General Aviation in dire straits, government looks the other way

Show: India Aviation 2014 - Day 2 By R. Chandrakanth

With bad times hitting the general aviation sector, in 2013 as many as 19 business jets were sold by their Indian owners in overseas markets. In the same year, the addition to the Indian inventory was just three jets, indicating a negative growth for the first time. It had to come sooner than later as the general aviation industry continues to grapple with myriad of problems, most of it created by governmental policies or the lack of it.

Dwelling at length on the woes of the general aviation sector, on the eve of India Aviation, the President of the three year old Business Aviation Operators Association (BAOA), Rohit Kapur said the business aviation industry had been ‘boxed into a situation’ of hard rock and the sea. And the government was just not listening to the various pleas of the industry, as it ‘perceived’ business aviation as ‘personal indulgence’ and ‘corporate excess’ despite business aviation being documented as a business tool and a critical enabler of economic development.

Though the number of general aviation aircraft had gone up from 11 in 2003 to 552 in 2013, the decline in the growth rate of the sector began in 2007 when the government introduced customs duty and did not address infrastructural issues. Data on the imports vs deregistration of business jets indicated the gradual downward slide. In 2010, the number of imports was 48 and deregistration was 20; in 2011 the ratio was 20:17; in 2012 it was 38:31; and in 2013 it was 3: 19.

Rohit Kapur said that with such trends, the BAOA which in 2012 had forecast that the business aviation segment would grow at 12.5 per cent now has more than halved it. In 2012, it had pegged the probable aircraft numbers at 1793 by 2020 which as per 2014 projections is 922, down almost by half.


In 2006, the government differentiated the customs duty structure, imposing 26 per cent on private jet acquisitions and zero per cent on acquisitions by non-scheduled operators. In 2010, it revised it to 18 per cent for private jet purchases and 2.5 per cent for NSOPs. This differentiation has led to several anomalies. The government should roll back the duty if it has to promote general aviation, he demanded.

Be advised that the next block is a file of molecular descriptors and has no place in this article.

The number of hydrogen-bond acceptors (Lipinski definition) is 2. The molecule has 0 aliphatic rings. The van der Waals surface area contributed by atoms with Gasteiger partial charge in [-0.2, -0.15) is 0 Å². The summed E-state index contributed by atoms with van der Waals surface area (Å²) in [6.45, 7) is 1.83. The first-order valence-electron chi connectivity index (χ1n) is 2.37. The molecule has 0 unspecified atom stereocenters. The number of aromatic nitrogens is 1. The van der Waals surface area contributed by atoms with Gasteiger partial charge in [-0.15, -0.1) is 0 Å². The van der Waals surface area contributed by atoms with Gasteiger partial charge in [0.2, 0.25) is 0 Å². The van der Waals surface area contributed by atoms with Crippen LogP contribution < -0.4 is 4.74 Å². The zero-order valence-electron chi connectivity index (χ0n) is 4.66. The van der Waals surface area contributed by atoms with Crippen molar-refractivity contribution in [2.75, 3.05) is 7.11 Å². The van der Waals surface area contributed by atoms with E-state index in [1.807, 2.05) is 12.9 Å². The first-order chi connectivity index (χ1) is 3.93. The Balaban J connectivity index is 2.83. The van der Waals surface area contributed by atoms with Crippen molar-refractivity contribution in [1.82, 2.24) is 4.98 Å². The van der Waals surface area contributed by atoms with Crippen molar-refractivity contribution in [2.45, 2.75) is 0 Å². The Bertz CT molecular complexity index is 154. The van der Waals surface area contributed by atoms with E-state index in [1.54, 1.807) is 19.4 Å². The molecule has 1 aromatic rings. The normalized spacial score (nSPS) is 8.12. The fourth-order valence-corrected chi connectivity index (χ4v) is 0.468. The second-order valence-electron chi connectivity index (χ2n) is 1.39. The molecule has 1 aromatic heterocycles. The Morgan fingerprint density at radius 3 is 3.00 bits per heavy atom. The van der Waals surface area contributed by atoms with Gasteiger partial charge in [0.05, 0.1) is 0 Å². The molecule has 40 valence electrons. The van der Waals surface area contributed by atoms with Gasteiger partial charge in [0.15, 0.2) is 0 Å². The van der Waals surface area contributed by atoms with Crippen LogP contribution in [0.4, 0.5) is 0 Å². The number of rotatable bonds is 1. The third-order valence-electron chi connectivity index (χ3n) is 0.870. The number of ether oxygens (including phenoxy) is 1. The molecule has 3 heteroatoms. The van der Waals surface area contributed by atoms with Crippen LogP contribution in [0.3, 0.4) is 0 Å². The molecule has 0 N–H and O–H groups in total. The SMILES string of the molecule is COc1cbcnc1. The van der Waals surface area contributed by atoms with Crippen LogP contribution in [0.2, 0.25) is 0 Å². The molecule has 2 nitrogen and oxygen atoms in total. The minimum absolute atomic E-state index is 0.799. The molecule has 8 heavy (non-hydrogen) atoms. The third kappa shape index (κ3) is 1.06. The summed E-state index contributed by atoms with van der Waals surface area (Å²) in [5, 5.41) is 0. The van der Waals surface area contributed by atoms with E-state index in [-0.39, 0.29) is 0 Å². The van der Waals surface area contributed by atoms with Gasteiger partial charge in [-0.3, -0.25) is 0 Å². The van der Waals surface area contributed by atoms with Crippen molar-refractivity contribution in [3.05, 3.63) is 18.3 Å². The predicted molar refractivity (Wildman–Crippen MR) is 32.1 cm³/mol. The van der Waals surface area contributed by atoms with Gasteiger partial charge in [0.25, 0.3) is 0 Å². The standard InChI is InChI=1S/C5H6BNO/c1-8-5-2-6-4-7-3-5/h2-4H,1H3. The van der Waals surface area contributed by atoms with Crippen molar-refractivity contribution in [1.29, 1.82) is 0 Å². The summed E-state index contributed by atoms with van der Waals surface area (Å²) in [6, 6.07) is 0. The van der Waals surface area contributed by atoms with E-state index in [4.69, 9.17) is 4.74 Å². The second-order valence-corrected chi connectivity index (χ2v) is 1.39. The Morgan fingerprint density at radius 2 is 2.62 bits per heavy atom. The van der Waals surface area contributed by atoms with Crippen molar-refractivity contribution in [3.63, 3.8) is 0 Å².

Rohit Kapur said that the association has been pressing for a separate regulatory framework for general aviation and allow it to grow legitimately as a business venture that creates profits both tangible and intangible besides adding to the GDP.

“Indian corporates are realising business aviation as a vital commerce tool. However, the government is still perceiving it as personal indulgence and corporate excess. We have requested the Directorate General of Civil Aviation to re-validate regulations with specific regulations for BA and create a roadmap for its growth for the next 10 to 20 years.”


In India the number of MROs (maintenance, repair and overhaul) was 52, but none was full-fledged and 50 per cent of heavy maintenance and 100 per cent of engine repairs on aircraft was being done outside India, either in Singapore or Dubai and even Philippines. Some of the MROs have been asked to vacate space at airports and there are taxation issues that make the MRO business unviable. “There is no FBO (fixed based operator) in the true sense in India. The main airports do not want us. They consider us as nuisance and have worked out their revenue streams based on only scheduled airlines.”


Kapur and Vinit Pathak, member BAOA, concurred that the single most challenge for the general aviation industry is that of ‘perception’ that it is ‘pure luxury’ and those in the government do not want to listen to the kind of economic benefits it has to offer to the country as a whole. The industry size is about $2 billion and it provides direct employment to 12,000 and given the right policies, it could grow these numbers and be part of economic enablement.